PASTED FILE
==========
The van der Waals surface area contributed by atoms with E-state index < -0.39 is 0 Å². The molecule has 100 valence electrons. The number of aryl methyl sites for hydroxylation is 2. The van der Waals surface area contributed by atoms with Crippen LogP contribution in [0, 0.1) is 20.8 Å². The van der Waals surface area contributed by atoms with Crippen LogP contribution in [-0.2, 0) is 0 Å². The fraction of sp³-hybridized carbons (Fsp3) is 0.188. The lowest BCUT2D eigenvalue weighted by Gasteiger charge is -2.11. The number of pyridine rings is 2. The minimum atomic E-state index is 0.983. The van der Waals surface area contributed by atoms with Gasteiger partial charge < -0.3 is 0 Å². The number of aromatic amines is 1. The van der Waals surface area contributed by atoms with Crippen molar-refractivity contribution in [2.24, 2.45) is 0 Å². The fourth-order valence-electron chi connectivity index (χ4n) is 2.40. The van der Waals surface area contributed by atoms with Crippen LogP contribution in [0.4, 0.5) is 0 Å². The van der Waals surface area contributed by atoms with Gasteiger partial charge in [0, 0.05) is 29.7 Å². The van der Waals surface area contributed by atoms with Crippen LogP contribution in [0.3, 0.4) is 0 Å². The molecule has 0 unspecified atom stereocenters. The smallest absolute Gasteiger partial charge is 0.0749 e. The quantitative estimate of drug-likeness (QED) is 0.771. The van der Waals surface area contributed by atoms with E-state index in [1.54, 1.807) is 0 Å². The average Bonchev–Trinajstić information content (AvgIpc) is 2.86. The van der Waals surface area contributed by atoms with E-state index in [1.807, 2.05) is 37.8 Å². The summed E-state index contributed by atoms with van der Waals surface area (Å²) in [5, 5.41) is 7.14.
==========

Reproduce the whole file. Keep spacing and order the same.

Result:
The van der Waals surface area contributed by atoms with E-state index < -0.39 is 0 Å². The molecule has 100 valence electrons. The number of aryl methyl sites for hydroxylation is 2. The van der Waals surface area contributed by atoms with Crippen LogP contribution in [0, 0.1) is 20.8 Å². The van der Waals surface area contributed by atoms with Crippen LogP contribution in [-0.2, 0) is 0 Å². The fraction of sp³-hybridized carbons (Fsp3) is 0.188. The lowest BCUT2D eigenvalue weighted by Gasteiger charge is -2.11. The number of pyridine rings is 2. The minimum atomic E-state index is 0.983. The van der Waals surface area contributed by atoms with Gasteiger partial charge < -0.3 is 0 Å². The number of aromatic amines is 1. The van der Waals surface area contributed by atoms with Crippen molar-refractivity contribution in [2.24, 2.45) is 0 Å². The fourth-order valence-electron chi connectivity index (χ4n) is 2.40. The van der Waals surface area contributed by atoms with Crippen LogP contribution in [0.4, 0.5) is 0 Å². The van der Waals surface area contributed by atoms with Gasteiger partial charge in [0, 0.05) is 29.7 Å². The van der Waals surface area contributed by atoms with Crippen LogP contribution in [0.3, 0.4) is 0 Å². The molecule has 0 unspecified atom stereocenters. The smallest absolute Gasteiger partial charge is 0.0749 e. The quantitative estimate of drug-likeness (QED) is 0.771. The van der Waals surface area contributed by atoms with E-state index in [1.54, 1.807) is 0 Å². The average Bonchev–Trinajstić information content (AvgIpc) is 2.86. The van der Waals surface area contributed by atoms with E-state index in [1.807, 2.05) is 37.8 Å². The summed E-state index contributed by atoms with van der Waals surface area (Å²) in [5, 5.41) is 7.14.